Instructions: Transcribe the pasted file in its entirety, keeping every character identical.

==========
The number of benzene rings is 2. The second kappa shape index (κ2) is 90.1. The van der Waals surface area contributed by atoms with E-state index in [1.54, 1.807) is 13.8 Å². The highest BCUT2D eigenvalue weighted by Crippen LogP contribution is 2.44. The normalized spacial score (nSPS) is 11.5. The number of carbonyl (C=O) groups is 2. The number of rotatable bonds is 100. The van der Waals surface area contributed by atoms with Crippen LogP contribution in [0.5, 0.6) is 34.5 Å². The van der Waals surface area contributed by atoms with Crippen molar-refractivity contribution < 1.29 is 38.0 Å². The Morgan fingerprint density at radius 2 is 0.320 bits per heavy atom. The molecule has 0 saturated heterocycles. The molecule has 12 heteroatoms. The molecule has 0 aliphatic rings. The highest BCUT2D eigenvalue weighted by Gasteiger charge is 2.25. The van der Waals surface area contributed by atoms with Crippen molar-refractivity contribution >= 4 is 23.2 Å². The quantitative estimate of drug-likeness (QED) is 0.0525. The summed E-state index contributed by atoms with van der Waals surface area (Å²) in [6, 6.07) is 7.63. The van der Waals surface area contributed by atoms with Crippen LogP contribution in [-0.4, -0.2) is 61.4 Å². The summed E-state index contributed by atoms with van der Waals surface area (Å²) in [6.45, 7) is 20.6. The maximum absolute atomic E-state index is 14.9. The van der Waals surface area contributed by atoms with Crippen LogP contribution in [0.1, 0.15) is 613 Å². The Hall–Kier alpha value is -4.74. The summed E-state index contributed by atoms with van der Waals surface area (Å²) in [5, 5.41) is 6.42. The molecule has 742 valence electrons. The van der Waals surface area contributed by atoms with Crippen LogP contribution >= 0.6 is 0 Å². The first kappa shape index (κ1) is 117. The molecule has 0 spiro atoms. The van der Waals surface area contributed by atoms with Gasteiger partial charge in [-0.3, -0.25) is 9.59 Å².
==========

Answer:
The number of benzene rings is 2. The second kappa shape index (κ2) is 90.1. The van der Waals surface area contributed by atoms with E-state index in [1.54, 1.807) is 13.8 Å². The highest BCUT2D eigenvalue weighted by Crippen LogP contribution is 2.44. The normalized spacial score (nSPS) is 11.5. The number of carbonyl (C=O) groups is 2. The number of rotatable bonds is 100. The van der Waals surface area contributed by atoms with Crippen LogP contribution in [0.5, 0.6) is 34.5 Å². The van der Waals surface area contributed by atoms with Crippen molar-refractivity contribution < 1.29 is 38.0 Å². The Morgan fingerprint density at radius 2 is 0.320 bits per heavy atom. The molecule has 0 saturated heterocycles. The molecule has 12 heteroatoms. The molecule has 0 aliphatic rings. The highest BCUT2D eigenvalue weighted by Gasteiger charge is 2.25. The van der Waals surface area contributed by atoms with Crippen molar-refractivity contribution >= 4 is 23.2 Å². The quantitative estimate of drug-likeness (QED) is 0.0525. The summed E-state index contributed by atoms with van der Waals surface area (Å²) in [6, 6.07) is 7.63. The van der Waals surface area contributed by atoms with Crippen LogP contribution in [-0.4, -0.2) is 61.4 Å². The summed E-state index contributed by atoms with van der Waals surface area (Å²) in [6.45, 7) is 20.6. The maximum absolute atomic E-state index is 14.9. The van der Waals surface area contributed by atoms with Crippen LogP contribution in [0.1, 0.15) is 613 Å². The Hall–Kier alpha value is -4.74. The summed E-state index contributed by atoms with van der Waals surface area (Å²) in [5, 5.41) is 6.42. The molecule has 742 valence electrons. The van der Waals surface area contributed by atoms with Crippen LogP contribution >= 0.6 is 0 Å². The first kappa shape index (κ1) is 117. The molecule has 0 spiro atoms. The van der Waals surface area contributed by atoms with Gasteiger partial charge in [-0.3, -0.25) is 9.59 Å².